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Grounsell of Louth - Makers of Agricultural Implements

by Ruth Gatenby

Grounsell's works on Irish Hill

Grounsell's works on Irish Hill

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For more than a hundred years, from the 1820s to the 1930s, agricultural implements were made by the Grounsell family in Louth. There were three generations: William, Frederick and Harry Grounsell.

William Grounsell, who came from Hull sometime before 1830, had a yard in Westgate, on the western side of what is today known as “Irish Hill”. In 1838 he won a prize from the Lincolnshire Agricultural Society:

“Mr William Grounsel of Louth an improved ridge drill, to sow 2 rows at once, and dust plant with lime when attacked by the fly.”

According to Richard Gurnham a local historian and author:

“In the 1830s and 1840s most farmers still preferred to sow broadcast or to dibble their corn with the aid of children who dropped the seeds in the holes made by a three-pronged dibbler. Labour was cheap and neither farmers nor labourers were keen to see it displaced by expensive machinery.”

However, newspaper reports of 1842 and 1843 suggest that William Grounsell’s business suffered financial problems. The business premises were advertised as vacant in 1857 and William died in 1859.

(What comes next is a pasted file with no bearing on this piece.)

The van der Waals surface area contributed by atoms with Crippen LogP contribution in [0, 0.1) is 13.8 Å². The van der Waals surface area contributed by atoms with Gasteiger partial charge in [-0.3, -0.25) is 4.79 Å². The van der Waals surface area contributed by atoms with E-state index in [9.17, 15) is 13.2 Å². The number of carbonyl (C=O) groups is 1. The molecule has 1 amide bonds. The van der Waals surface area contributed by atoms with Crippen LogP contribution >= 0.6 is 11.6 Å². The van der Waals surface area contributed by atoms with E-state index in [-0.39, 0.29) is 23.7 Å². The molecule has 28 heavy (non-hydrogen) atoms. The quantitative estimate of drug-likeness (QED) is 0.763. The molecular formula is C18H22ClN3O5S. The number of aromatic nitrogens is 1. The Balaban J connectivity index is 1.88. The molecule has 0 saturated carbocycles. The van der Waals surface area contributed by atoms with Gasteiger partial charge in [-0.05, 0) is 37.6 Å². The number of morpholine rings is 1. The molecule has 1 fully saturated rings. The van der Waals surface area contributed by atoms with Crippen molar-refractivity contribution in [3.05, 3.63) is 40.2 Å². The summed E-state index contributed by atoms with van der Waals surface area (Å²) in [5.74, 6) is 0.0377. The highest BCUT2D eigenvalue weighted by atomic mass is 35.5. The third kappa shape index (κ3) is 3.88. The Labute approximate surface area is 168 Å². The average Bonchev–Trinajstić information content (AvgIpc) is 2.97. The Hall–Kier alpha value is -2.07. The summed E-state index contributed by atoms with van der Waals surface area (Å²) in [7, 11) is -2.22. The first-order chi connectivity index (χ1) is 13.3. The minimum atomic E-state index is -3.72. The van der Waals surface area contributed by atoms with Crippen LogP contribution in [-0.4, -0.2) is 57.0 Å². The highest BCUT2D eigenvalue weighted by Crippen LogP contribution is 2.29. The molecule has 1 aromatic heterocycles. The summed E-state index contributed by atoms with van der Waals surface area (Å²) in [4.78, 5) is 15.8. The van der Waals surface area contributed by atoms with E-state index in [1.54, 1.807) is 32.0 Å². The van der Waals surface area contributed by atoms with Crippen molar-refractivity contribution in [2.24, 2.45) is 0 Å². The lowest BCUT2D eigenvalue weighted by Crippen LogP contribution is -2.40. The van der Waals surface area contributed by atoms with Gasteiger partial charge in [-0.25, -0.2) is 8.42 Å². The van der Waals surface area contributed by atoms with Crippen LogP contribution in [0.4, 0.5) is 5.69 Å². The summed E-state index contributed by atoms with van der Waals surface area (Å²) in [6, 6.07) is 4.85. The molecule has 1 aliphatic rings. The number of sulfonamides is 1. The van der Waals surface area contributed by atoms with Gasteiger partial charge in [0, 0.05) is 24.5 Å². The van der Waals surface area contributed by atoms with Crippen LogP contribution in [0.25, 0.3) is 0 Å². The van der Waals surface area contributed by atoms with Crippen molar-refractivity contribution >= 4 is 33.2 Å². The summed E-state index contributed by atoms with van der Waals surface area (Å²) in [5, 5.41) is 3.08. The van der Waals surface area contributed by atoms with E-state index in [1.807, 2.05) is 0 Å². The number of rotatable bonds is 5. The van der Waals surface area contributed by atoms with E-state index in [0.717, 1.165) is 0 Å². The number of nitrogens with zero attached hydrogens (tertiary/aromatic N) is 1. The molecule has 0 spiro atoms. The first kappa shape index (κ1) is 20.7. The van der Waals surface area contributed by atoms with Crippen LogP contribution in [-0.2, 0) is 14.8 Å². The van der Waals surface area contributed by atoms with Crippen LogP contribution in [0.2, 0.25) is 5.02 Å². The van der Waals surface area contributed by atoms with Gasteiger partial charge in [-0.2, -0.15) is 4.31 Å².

William’s son Frederick Grounsell, who had been working as an iron moulder in Mansfield in 1861, returned to Louth by 1871. Frederick’s business as an “Implement Maker” was based in Northgate, in the area which is now the Co-op shop and car park. It became known as Northgate Iron Works.

As Richard Gurnham explains:

“For many agricultural implement makers it was only in the 1850s and 1860s that demand for their products and skills was sufficient to really make it possible for such businesses to thrive and expand.”

Harry Grounsell, Frederick’s son, joined his father in the business which was known as “F Grounsell & Son”, even after the death of Frederick in 1916. In addition to the site in Northgate, showrooms were acquired near the Cattle Market.

Contemporary newspapers have many references to the Grounsell’s. A typical example dated 14th April 1905 is:

“FOR SALE, 1 15-coulter Hornsby Hoosier DRILL, £12, 1 10-coulter general purpose drill, £10, 1 15-coulter corn drill, £18, 1 28-coulter small seed drill, £20, Cambridge ROLLERS, 28 rings, 20-inch long (the best made), £7. Apply F Grounsell & Son. Iron Works & Cattle Market, Louth.”

After Harry Grounsell died in 1938 the Northgate Iron Works were taken over first by J Morton, Son & Lock, and later by Burgesses.